The good news is that the 17-country euro zone economy is still growing. The bad news is it couldn’t be growing any slower.
As the region faces a long slog back from its five-year economic crisis, official figures on Thursday showed that the currency bloc’s economy barely grew at all in the July through September period.
Just three months after emerging from its longest-ever recession, the euro zone economy expanded 0.1 percent compared with the previous three-month period, the EU statistics agency, Eurostat, said. That was in line with market expectations but below the previous quarter’s 0.3 percent rate.
The figures confirm that the euro zone’s recovery will be a long process that is prone to setbacks, despite signs of life in the rest of the global economy, notably in the United States. European debt levels, despite years of government cutbacks and tax increases, remain high, unemployment is at a record, and consumers are hesitant to reach for their wallets or purses.
As a result, few economists think the recovery in the euro zone can pick up a head of steam and become self-sustaining in the way it has in the US In the third quarter, the US grew at an annualized rate of 2.8 percent, compared with the euro zone’s annualized rate of about 0.4 percent.
“The drop in the euro zone growth rate does not mean that the euro zone is heading back into recession but it highlights that the recovery is fragile and, as yet, too slow to lead to a significant fall in unemployment,” said Marie Diron, senior economic adviser to EY, formerly known as Ernst & Young.
The weak economic backdrop is one reason why the European Central Bank cut its main interest rate last week to a record-low 0.25 percent. The other being low inflation. In the year to October, consumer prices were up only 0.7 percent, way down on the ECB’s mandate of keeping inflation just below 2 percent.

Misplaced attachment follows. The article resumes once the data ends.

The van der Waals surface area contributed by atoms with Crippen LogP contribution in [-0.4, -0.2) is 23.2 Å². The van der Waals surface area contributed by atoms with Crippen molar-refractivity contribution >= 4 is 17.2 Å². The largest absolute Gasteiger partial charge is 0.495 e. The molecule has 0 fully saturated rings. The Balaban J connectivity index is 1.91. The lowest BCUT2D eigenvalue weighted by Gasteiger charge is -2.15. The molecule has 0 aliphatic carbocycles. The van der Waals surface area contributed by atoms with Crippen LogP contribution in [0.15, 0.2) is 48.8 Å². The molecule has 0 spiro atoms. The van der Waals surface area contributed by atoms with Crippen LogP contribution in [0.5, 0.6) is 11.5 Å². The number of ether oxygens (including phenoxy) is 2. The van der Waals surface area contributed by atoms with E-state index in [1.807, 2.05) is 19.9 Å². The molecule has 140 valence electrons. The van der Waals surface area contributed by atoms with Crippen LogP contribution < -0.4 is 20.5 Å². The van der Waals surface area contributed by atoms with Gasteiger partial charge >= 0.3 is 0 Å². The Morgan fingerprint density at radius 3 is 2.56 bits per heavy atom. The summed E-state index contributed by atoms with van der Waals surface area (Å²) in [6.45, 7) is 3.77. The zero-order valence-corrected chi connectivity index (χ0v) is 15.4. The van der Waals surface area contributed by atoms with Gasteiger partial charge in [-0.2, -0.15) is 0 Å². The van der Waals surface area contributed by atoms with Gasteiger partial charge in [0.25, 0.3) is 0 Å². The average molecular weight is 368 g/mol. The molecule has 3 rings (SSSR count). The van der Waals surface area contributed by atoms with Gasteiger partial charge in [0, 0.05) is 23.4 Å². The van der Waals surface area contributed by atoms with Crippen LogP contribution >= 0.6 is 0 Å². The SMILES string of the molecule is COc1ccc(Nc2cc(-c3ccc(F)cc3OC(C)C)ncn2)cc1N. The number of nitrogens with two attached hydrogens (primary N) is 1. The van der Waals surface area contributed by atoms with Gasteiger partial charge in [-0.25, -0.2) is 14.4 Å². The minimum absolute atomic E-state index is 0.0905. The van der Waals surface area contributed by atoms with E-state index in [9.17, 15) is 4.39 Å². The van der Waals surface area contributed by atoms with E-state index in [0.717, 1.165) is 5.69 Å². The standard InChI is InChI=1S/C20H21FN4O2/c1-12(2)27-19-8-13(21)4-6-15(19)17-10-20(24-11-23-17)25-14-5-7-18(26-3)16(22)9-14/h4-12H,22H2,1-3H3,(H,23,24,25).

Though details were not provided for individual sectors, Thursday’s figures show the recovery slowed in the core economies, such as Germany and France, with mild improvements in countries in the so-called periphery, notably in Spain, which saw its nearly two-year recession end.
Germany’s economic growth slowed to a quarterly rate of 0.3 percent from 0.7 percent in the previous three-month period as exports dragged. For an economy that relies heavily on its high-value exporters, such as big car manufacturers like BMW and Daimler, that’s a sign of weak demand among its neighbors and possibly an indication that the recent high value of the euro has taken its toll.
In France, the situation was even more downbeat, with Europe’s second-largest economy posting a quarterly contraction of 0.1 percent. It’s not in recession, though, as it grew by 0.5 percent in the previous quarter — a recession is traditionally defined as two consecutive quarters of negative economic growth.
Looking ahead, most economists predict the euro zone will continue to grow, albeit at a sub-par rate. Many of the factors that have hobbled growth, notably the easing in the tensions in the financial markets, will help shore up economies.
“The region is on course to expand at a slightly stronger, though still modest, pace in the fourth quarter,” said Chris Williamson, chief economist at financial information company Markit.